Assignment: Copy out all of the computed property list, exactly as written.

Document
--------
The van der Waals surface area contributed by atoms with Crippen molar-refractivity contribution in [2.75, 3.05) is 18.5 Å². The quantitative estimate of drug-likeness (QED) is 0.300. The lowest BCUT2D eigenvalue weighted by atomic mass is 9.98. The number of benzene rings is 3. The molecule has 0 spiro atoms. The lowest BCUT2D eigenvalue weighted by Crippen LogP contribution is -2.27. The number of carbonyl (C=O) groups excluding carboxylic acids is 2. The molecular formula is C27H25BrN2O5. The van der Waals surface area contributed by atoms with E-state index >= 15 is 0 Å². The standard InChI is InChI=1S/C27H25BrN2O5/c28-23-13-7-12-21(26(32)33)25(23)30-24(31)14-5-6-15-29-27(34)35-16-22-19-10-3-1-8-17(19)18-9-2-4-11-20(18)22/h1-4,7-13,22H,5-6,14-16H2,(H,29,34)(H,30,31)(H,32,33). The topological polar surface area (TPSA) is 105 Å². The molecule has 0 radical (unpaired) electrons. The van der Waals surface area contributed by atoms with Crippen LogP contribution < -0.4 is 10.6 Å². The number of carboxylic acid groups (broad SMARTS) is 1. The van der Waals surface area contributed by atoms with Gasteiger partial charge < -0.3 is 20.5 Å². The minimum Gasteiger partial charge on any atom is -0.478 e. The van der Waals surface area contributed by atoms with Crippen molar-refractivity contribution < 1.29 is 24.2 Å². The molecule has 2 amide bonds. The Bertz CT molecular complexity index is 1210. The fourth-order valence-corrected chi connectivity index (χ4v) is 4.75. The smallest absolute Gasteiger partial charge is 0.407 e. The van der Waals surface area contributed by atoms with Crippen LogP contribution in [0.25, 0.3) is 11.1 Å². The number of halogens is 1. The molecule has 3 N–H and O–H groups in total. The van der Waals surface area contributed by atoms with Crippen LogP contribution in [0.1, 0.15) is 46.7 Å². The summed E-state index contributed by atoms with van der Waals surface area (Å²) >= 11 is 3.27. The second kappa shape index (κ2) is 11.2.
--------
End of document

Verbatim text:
The van der Waals surface area contributed by atoms with Crippen molar-refractivity contribution in [2.75, 3.05) is 18.5 Å². The quantitative estimate of drug-likeness (QED) is 0.300. The lowest BCUT2D eigenvalue weighted by atomic mass is 9.98. The number of benzene rings is 3. The molecule has 0 spiro atoms. The lowest BCUT2D eigenvalue weighted by Crippen LogP contribution is -2.27. The number of carbonyl (C=O) groups excluding carboxylic acids is 2. The molecular formula is C27H25BrN2O5. The van der Waals surface area contributed by atoms with E-state index >= 15 is 0 Å². The standard InChI is InChI=1S/C27H25BrN2O5/c28-23-13-7-12-21(26(32)33)25(23)30-24(31)14-5-6-15-29-27(34)35-16-22-19-10-3-1-8-17(19)18-9-2-4-11-20(18)22/h1-4,7-13,22H,5-6,14-16H2,(H,29,34)(H,30,31)(H,32,33). The topological polar surface area (TPSA) is 105 Å². The molecule has 0 radical (unpaired) electrons. The van der Waals surface area contributed by atoms with Crippen LogP contribution < -0.4 is 10.6 Å². The number of carboxylic acid groups (broad SMARTS) is 1. The van der Waals surface area contributed by atoms with Gasteiger partial charge < -0.3 is 20.5 Å². The minimum Gasteiger partial charge on any atom is -0.478 e. The van der Waals surface area contributed by atoms with Crippen molar-refractivity contribution < 1.29 is 24.2 Å². The molecule has 2 amide bonds. The Bertz CT molecular complexity index is 1210. The fourth-order valence-corrected chi connectivity index (χ4v) is 4.75. The smallest absolute Gasteiger partial charge is 0.407 e. The van der Waals surface area contributed by atoms with Crippen LogP contribution in [0.25, 0.3) is 11.1 Å². The number of halogens is 1. The molecule has 3 N–H and O–H groups in total. The van der Waals surface area contributed by atoms with Crippen LogP contribution in [0.1, 0.15) is 46.7 Å². The summed E-state index contributed by atoms with van der Waals surface area (Å²) >= 11 is 3.27. The second kappa shape index (κ2) is 11.2.